Various German newspapers report about the celebrations of Eid around the globe. As reported by the Ostthüringer Zeitung and the Ahlener Zeitung, Muslim communities in Thüringen and North Rhine Westphalia celebrate the holiday and have established ways of making sacrifices that are in line with German rules and regulations. In light of current celebrations, the central council of Muslims in Germany emphasised the importance for Muslims to contribute to the fight against prejudice; furthermore, the German non-Muslim majority had to fully accept Islam and its practices as part of German society.
Various German newspapers reported on the end of Ramadan and the three-day celebration (Eid al-Fitr) held in Muslim communities. Aiman Mazyek, Chair of the Central Council of Muslims in Germany, wished all Muslims happy celebrations amongst their families and friends, but also pointed to current grievances in many parts of the world. To remind people of the importance of solidarity, peaceful coexistence, and mutual trust, he closed his message by drawing on the case of Tariq Jahan, whose son was recently killed during the riots in the UK. Jahan had called on people to not seek violent revenge, but end the riots and unite (as reported).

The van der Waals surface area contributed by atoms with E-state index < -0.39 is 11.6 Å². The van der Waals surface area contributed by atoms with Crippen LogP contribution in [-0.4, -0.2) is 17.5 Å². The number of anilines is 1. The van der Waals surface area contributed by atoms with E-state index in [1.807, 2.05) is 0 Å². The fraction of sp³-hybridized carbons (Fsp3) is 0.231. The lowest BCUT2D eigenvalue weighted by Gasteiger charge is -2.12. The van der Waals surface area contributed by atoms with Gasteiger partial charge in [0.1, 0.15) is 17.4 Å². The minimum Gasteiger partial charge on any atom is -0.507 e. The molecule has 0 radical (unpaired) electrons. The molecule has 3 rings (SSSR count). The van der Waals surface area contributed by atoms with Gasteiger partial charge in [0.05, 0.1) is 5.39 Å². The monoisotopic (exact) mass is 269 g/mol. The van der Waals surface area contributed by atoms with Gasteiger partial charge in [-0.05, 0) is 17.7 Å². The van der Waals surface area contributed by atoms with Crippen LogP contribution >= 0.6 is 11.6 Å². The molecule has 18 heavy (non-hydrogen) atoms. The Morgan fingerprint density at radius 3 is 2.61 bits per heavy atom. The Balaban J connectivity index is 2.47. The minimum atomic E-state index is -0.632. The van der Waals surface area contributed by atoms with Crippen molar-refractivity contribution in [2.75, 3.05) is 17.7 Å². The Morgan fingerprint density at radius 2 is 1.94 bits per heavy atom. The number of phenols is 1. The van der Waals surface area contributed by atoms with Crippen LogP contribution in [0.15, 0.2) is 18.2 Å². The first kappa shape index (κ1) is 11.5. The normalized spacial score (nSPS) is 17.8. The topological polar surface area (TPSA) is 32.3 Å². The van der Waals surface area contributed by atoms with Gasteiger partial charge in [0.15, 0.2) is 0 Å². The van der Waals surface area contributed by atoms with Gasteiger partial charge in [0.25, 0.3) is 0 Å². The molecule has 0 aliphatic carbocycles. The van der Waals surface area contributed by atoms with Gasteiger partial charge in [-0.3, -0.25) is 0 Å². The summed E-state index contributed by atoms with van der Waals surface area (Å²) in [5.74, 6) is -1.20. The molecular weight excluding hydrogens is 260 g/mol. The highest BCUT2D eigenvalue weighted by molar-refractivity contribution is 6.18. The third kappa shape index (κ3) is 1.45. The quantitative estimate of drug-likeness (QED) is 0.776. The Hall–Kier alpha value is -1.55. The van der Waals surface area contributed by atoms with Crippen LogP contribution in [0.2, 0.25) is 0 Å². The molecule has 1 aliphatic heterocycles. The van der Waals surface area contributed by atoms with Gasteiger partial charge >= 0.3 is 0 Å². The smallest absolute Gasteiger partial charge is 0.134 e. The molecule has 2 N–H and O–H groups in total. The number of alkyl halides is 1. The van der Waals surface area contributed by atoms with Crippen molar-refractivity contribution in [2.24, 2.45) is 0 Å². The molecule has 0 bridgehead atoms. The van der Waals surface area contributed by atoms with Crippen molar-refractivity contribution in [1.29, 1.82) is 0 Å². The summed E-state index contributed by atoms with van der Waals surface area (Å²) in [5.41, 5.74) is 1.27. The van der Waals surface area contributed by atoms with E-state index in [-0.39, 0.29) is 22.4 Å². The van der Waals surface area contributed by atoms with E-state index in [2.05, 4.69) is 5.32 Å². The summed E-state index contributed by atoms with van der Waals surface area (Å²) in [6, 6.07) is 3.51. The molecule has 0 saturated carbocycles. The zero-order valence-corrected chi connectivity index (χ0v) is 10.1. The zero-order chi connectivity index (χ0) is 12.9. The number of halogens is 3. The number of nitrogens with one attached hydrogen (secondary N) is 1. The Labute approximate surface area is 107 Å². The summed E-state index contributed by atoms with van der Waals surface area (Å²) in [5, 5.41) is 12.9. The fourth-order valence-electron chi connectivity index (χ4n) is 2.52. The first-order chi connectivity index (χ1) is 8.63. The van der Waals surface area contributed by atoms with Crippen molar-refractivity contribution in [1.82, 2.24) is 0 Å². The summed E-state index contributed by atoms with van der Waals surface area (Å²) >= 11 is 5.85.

Various German news media reported on the beginning of Ramadan on August 1st. They informed the public that the month of fasting, which began on August 1st, ends on August 29th, and outlined its basic rules, which involve fasting from dawn until dusk.